Direct and indirect treatment approaches for addressing short-term or working memory deficits in aphasia

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Background: A growing literature has documented that aphasia is frequently accompanied by deficits of short-term memory (STM) and working memory (WM), and that such memory impairments may negatively influence language abilities and aphasia treatment outcomes. Consequently, treating STM and WM impairments in individuals with aphasia should not only remediate these memory impairments but also positively affect their response to language therapy programmes.

Aims: This paper critically reviews the aphasia literature pertaining to remediating, directly or indirectly, STM and WM deficits. Memory treatment protocols developed for other disordered as well as healthy populations are also discussed as possible therapy approaches to consider in future aphasia research.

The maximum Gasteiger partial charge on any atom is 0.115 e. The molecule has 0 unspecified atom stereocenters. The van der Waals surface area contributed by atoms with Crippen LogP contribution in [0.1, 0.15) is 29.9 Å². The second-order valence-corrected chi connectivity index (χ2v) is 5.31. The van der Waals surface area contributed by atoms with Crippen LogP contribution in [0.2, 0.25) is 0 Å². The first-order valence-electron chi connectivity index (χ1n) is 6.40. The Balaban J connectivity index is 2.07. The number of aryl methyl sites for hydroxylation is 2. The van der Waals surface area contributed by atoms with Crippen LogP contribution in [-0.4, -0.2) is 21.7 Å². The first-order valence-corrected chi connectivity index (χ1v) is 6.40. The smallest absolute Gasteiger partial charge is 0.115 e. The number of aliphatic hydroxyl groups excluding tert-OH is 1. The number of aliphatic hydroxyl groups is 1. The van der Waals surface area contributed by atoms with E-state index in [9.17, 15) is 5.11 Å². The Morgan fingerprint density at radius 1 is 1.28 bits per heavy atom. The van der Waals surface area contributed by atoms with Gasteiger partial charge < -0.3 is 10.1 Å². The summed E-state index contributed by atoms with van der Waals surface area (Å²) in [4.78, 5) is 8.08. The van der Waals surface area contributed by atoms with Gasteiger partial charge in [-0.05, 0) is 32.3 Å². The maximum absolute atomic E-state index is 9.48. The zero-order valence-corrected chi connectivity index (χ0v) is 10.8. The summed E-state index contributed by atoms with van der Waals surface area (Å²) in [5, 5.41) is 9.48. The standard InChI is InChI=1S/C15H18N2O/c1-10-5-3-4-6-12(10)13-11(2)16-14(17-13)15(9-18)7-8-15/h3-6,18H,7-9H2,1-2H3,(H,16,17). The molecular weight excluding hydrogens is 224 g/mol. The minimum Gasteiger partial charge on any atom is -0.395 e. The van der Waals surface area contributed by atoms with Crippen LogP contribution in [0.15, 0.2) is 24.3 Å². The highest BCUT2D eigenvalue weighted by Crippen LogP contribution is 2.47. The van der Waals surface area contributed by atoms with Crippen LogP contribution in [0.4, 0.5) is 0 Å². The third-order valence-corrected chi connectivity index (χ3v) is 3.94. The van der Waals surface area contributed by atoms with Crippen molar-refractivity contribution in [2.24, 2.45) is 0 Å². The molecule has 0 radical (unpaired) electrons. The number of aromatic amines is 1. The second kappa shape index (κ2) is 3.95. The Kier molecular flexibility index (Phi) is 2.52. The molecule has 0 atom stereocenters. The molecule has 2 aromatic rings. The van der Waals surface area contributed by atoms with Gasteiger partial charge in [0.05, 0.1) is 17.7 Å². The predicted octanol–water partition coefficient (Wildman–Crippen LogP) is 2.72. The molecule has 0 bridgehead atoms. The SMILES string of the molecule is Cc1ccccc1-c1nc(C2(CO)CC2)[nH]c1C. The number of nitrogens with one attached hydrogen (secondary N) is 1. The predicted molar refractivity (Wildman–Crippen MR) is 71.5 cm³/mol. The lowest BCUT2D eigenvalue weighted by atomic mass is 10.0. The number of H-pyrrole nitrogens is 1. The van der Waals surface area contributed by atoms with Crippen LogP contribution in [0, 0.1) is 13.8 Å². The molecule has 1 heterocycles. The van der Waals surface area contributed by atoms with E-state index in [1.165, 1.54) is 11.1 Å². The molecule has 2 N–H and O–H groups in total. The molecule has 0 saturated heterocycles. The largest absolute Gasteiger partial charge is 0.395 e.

Main Contribution: Findings from a limited set of studies suggest that STM and WM impairments in individuals with aphasia do respond to treatment, and further that these treatments may also positively affect the language abilities of individuals with aphasia.

Conclusions: Further research is warranted to establish the reliability and validity of these preliminary findings and to explore application of these treatments as well as those developed for nonaphasic populations to individuals representing a broader spectrum of aphasia types and severities.

Keywords: Aphasia; Memory training; Short-term memory; Treatment; Working memory

Document Type: Research Article


Affiliations: Department of Speech and Hearing Sciences,Indiana University, Bloomington,IN, USA

Publication date: March 1, 2012

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